In a province that has 41 per cent of Canada’s arable land, the University of Saskatchewan has traditionally been seen as a hotbed of agricultural research. But there’s much more on the go here: U of S has made a name for itself as the home of the Canadian Light Source—Canada’s national synchrotron research facility that can accelerate electrons close to the speed of light—and the Vaccine and Infectious Disease Organization, one of the world’s leading developers of vaccines and therapeutic technologies. The new Health Sciences Centre integrates eight fields of health sciences. “The array of programs, along with the quality of our research, our facilities and our faculty, give our students the education they need to be successful in their chosen field,” said president Peter Stoicheff. Built on 750 hectares along the South Saskatchewan River, the campus is known for its beauty. Even new buildings display greystone facades that allow them to blend in with the older neo-Gothic structures. The newly opened Gordon Oakes Red Bear Student Centre, designed by renowned architect Douglas Cardinal, will accommodate Aboriginal initiatives and connect Aboriginal culture with the student body.
• Accounting: In addition to business and accounting knowledge, students gain the communication, computer and interpersonal skills necessary to succeed as professional accountants.
• Animal Biosciences: Topics range from animal metabolism and physiology to behaviour, care, and social and environmental impact. Prepares students for work in less traditional fields, such as companion, equine and research animal care.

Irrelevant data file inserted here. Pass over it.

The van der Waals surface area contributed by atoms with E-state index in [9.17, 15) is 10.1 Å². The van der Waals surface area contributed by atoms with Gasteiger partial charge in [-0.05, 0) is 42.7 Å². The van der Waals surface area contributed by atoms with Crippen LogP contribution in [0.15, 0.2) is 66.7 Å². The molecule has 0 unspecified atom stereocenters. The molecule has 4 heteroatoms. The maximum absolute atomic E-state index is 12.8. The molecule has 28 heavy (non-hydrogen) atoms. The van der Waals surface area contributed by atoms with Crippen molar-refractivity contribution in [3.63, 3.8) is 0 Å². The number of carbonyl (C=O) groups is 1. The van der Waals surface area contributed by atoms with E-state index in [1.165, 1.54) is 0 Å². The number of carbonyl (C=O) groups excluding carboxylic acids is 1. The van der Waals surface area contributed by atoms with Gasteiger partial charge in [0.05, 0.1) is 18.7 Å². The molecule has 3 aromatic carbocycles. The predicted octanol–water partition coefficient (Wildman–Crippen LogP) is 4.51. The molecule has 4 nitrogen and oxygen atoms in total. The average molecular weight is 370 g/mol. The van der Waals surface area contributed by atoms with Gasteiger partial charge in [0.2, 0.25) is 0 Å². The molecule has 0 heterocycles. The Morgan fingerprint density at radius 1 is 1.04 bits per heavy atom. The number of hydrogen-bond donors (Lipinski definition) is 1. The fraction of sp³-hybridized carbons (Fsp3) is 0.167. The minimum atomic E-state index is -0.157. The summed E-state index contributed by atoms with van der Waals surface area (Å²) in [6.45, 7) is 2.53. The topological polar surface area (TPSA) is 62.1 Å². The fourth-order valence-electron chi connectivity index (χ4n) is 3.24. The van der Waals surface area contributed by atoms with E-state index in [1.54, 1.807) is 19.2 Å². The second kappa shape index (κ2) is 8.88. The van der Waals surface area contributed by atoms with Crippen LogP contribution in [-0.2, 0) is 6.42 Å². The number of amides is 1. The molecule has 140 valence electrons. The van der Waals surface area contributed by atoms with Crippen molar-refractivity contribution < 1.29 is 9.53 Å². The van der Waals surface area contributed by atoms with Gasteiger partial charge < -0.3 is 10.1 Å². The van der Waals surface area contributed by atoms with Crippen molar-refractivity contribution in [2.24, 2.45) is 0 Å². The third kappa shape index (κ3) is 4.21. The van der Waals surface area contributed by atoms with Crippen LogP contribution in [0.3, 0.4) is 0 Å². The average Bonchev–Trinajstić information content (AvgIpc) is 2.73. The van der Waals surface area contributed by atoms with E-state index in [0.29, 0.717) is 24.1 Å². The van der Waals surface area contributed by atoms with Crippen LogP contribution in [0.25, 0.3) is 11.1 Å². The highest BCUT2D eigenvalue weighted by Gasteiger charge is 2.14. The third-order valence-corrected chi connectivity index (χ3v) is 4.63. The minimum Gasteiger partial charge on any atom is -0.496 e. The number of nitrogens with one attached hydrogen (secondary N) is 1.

• Physiology and Pharmacology Studies: Students in this B.Sc. study the human body and the effects of chemicals upon them, preparing students for research in health sciences.
• Making Comics: Students experience a combination of theoretical and studio-based instruction to learn how to tell stories through the medium of comics; provides opportunities to practise the craft, as well as information about different artists and genres.
• Weaving Indigenous Science and Western Science: An exploration of Indigenous and Western scientific ways of understanding nature and the universe, this course gives students the opportunity to pay special attention to how these knowledge systems situate humans in relation to the natural world.
*This page was updated on October 28th, 2016.
|Minimum entering grades||Tuition||Average class size||Undergraduate students||Residence spaces||Graduation and retention rates|
|$6,504 (arts); $6,713 (science)||1st & 2nd year: 57.5
3rd & 4th year: 27.4
|2,276 (1,375 reserved for first years)||Graduation: 63.2%